The Assembly of First Nations does not represent me. In truth, Atleo was elected by the some 640 voting chiefs of First Nations who make up the Assembly of First Nations. So, in truth, he only represents those chiefs. As an everyday Indian I have no voice in the agenda of the AFN. As one of the majority of First Nation people who live off-reserve I am unrepresented except by duly elected members of Parliament, provincial legislatures or municipal leaders. That’s native truth.

To deal rightly with the issues he laid out then abandoned, Atleo would have had to admit this. He would have had to identify the AFN as a lobby group for chiefs, and some truth bears too hard a cost. The AFN gets its money directly from government so it’s necessary to continue the charade of being a national voice of First Nation people. After all, when you’re in the pocket of government it’s best to not be too strident.

Obama would have confronted it. He would have spoken of giving a voice to off-reserve people. He would have spoken of the necessity of changing the mandate and the charter of the AFN to include us. He would have said that a truly representative body would have the courage to face their own truth and lack. He would have allowed Canadians the truth and shown them a reason and a process for change.

Shawn Atelo is no Obama and never will be. He showed himself to be a milquetoast politician at best and he let First Nation people and Canada down by not being prepared to be forthright and clear on issues and process.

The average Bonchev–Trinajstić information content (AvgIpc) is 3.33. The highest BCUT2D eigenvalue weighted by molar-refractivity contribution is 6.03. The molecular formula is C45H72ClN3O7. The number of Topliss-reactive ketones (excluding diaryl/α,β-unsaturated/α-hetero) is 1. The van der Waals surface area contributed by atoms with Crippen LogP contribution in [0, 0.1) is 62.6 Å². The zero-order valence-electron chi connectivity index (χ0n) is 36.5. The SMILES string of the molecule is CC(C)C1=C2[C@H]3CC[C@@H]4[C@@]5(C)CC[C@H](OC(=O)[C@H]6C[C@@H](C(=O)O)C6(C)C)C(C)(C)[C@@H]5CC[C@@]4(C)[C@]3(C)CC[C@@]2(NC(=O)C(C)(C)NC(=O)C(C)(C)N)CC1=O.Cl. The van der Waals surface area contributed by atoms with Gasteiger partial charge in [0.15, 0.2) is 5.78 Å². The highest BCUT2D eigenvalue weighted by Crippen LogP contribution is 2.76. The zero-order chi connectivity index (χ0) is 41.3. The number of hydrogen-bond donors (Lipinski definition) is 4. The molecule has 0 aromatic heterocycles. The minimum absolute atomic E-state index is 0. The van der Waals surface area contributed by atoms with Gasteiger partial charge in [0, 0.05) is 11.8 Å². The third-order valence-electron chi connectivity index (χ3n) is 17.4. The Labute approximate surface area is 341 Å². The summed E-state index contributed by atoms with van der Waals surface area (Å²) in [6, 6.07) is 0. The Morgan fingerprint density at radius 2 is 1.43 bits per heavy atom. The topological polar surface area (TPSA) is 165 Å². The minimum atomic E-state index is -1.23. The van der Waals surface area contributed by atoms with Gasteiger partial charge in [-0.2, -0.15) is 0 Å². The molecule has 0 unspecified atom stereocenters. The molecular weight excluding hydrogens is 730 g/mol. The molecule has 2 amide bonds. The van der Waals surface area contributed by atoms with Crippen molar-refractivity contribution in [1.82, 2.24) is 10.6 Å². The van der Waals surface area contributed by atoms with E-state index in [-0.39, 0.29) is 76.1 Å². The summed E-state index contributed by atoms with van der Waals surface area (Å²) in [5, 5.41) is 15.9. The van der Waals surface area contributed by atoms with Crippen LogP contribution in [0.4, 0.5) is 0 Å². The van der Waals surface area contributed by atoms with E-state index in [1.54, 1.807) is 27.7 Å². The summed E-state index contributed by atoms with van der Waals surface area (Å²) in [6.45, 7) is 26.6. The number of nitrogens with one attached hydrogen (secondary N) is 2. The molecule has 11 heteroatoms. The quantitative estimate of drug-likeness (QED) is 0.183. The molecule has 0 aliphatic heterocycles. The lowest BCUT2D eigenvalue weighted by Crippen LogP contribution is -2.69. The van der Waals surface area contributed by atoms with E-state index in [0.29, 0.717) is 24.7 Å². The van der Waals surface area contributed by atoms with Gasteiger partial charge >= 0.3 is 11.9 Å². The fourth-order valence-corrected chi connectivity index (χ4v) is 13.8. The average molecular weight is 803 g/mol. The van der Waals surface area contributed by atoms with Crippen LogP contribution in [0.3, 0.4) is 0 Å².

Richard Wagamese is Ojibway and the author of Keeper’n Me. He won the Canadian Author’s Award for Dream Wheels and his new novel, Ragged Company, is out from

Doubleday. He can be reached at richardwagamese@yahoo.com.

Just Posted

Silver rules out HST, layoffs and royalty changes

Yukon’s financial advisory panel has released its final report

City of Whitehorse budgets $30M for infrastructure over four years

‘I think we’re concentrating on the most important things’

Yukon community liaison for MMIWG inquiry fired

Melissa Carlick, the Whitehorse-based community liaison officer for the national Missing and… Continue reading

Yukon man holds no grudge after being attacked by bison

‘The poor guy was only trying to fend off someone who he knew was trying to kill him’

Straight and true: the story of the Yukon colours

Michael Gates | History Hunter Last week, I participated in the 150th… Continue reading

Get ready to tumble: Whitehorse’s Polarettes to flip out at fundraiser

‘There’s a mandatory five-minute break at the end, just so people don’t fall over’

Alaska’s governor goes to China

There are very different rules for resource projects depending on which side of the border you’re on

Yukon survey shows broad support for legal pot

But there’s no consensus on retail and distribution models

Yukon government releases survey on the territory’s liquor laws

Changes could include allowing sale of booze in grocery stores

Get family consent before moving patients to other hospitals: NDP critic

‘Where is the respect and where is the dignity?’

Bill C-17 passes third reading in House of Commons

The bill, which will repeal controversial amendments made to YESAA by Bill S-6, will now go to Senate

White Pass and Yukon Route musical chugs on without director

The cast and crew of Stonecliff are pushing forward without Conrad Boyce, who went on medical leave

Most Read